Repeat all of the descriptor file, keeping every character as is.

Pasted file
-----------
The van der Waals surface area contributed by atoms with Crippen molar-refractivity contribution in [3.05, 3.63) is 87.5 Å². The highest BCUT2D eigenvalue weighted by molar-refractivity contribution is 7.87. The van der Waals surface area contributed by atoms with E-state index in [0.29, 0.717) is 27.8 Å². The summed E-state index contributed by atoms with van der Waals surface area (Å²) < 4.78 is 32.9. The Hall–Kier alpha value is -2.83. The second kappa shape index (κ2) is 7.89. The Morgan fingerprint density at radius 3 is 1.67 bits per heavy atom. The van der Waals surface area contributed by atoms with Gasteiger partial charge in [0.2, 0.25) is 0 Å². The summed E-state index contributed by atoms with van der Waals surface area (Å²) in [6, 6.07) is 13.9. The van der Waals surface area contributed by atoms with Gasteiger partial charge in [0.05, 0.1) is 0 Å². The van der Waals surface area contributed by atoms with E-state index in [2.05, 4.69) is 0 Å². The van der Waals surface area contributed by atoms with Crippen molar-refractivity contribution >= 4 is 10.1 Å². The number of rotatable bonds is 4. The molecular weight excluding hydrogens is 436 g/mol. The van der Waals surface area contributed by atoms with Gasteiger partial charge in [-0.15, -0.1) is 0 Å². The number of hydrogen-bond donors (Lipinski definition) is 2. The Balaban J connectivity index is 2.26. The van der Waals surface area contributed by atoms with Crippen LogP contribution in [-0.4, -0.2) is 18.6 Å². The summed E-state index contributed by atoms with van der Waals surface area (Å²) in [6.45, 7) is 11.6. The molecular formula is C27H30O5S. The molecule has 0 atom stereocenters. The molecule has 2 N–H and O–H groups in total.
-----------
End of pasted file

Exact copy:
The van der Waals surface area contributed by atoms with Crippen molar-refractivity contribution in [3.05, 3.63) is 87.5 Å². The highest BCUT2D eigenvalue weighted by molar-refractivity contribution is 7.87. The van der Waals surface area contributed by atoms with E-state index in [0.29, 0.717) is 27.8 Å². The summed E-state index contributed by atoms with van der Waals surface area (Å²) < 4.78 is 32.9. The Hall–Kier alpha value is -2.83. The second kappa shape index (κ2) is 7.89. The Morgan fingerprint density at radius 3 is 1.67 bits per heavy atom. The van der Waals surface area contributed by atoms with Gasteiger partial charge in [0.2, 0.25) is 0 Å². The summed E-state index contributed by atoms with van der Waals surface area (Å²) in [6, 6.07) is 13.9. The van der Waals surface area contributed by atoms with Gasteiger partial charge in [0.05, 0.1) is 0 Å². The van der Waals surface area contributed by atoms with E-state index in [2.05, 4.69) is 0 Å². The van der Waals surface area contributed by atoms with Crippen molar-refractivity contribution >= 4 is 10.1 Å². The number of rotatable bonds is 4. The molecular weight excluding hydrogens is 436 g/mol. The van der Waals surface area contributed by atoms with Gasteiger partial charge in [-0.15, -0.1) is 0 Å². The number of hydrogen-bond donors (Lipinski definition) is 2. The Balaban J connectivity index is 2.26. The van der Waals surface area contributed by atoms with Crippen LogP contribution in [-0.4, -0.2) is 18.6 Å². The summed E-state index contributed by atoms with van der Waals surface area (Å²) in [6.45, 7) is 11.6. The molecular formula is C27H30O5S. The molecule has 0 atom stereocenters. The molecule has 2 N–H and O–H groups in total.